Imagine you and I decide to help remove lead from paint in a fictional country of Narnia. Being Rotarians, we can reach out to clubs that are there, and ask around for relevant connections in businesses, governments and NGOs to partner with. We can fundraise in our community, get a matching grant from a club in a developed country which doubles our fundraising, and then another matching Global Grant from the Rotary Foundation which doubles our fundraising again. Using these funds and our local connections, our project is now more likely to succeed than if we tried running it in Narnia as foreigners, even after hiring some local talent.

More practically, Rotary has worked on Polio eradication since 1979. A bottleneck at one point is not just money, but reliable ways to get vaccines distributed to local communities, and trust of those communities towards foreign aid. However, with the network of thousands of local members in affected countries, Rotary has managed to reach even the most remote places, making Polio a disease which exists only in Pakistan and Afghanistan, in the most rural places. Currently, any donation given to End Polio Now is matched 2:1 (tripled) by Bill and Melinda Gates foundation, making fundraising for Polio much easier.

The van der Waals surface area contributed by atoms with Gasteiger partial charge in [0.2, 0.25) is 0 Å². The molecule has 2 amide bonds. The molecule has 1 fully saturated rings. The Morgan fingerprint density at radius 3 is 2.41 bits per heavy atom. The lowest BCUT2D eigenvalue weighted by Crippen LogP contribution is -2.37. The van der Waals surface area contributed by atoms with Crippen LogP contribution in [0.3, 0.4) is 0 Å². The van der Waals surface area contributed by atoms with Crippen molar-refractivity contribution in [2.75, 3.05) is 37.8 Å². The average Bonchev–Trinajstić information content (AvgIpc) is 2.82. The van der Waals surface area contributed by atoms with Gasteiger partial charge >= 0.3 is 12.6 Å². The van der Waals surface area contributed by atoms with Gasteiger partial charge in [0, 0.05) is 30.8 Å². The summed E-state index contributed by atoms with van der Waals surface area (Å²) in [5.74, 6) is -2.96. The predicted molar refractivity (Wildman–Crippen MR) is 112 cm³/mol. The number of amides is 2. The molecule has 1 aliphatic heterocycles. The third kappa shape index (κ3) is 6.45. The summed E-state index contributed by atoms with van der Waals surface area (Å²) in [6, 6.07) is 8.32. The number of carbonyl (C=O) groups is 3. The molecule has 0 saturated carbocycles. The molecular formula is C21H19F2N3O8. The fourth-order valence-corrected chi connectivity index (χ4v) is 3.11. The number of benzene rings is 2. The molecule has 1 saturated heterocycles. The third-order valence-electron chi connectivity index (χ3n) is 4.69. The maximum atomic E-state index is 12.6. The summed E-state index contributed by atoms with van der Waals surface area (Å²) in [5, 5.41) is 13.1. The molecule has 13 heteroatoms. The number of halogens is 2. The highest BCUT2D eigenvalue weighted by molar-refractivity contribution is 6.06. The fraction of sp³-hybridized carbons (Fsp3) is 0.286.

What can we learn from this?

I see three main things to learn from Rotary:

  1. There is value in exclusivity. Having a selection process for membership allows trust between members, which is important when the community grows beyond sizes where word of mouth is an effective social tool.
  2. There is value in expansion. Creating clubs around the world means that when opportunities for impact arise (for example earthquake in Nepal), funds and efforts can reliably be directed at affected people and areas. Spain is voting on octopus farming? EA Spain should have capacity to be our local source of knowledge, and direct efforts to stop this practice while the iron is hot.
  3. We may not need to emulate strengths of Rotary if we work with them. This learning is the reason why I am writing this sequence in the first place - Rotary has had over a 100 years to grow the network, but the network now exists and is full of people who are motivated (among other things) by altruism. If we had an intervention in a country where EA is not a strong presence, perhaps we can benefit from reaching out to local Rotary clubs.

What are the downsides?

Naturally, every system has problems. I personally think that Rotary spends too much funds on CB compared to exploring and causing impact, and that the focus on local community help, while understandable and good at attracting people, should be balanced by helping more globally. I also believe that there are social incentives to do what is visible rather than what is impactful, but I am experimenting in my club with looking to improve impact, and the idea seems compelling both to members of my club and to those other clubs that I spoke with.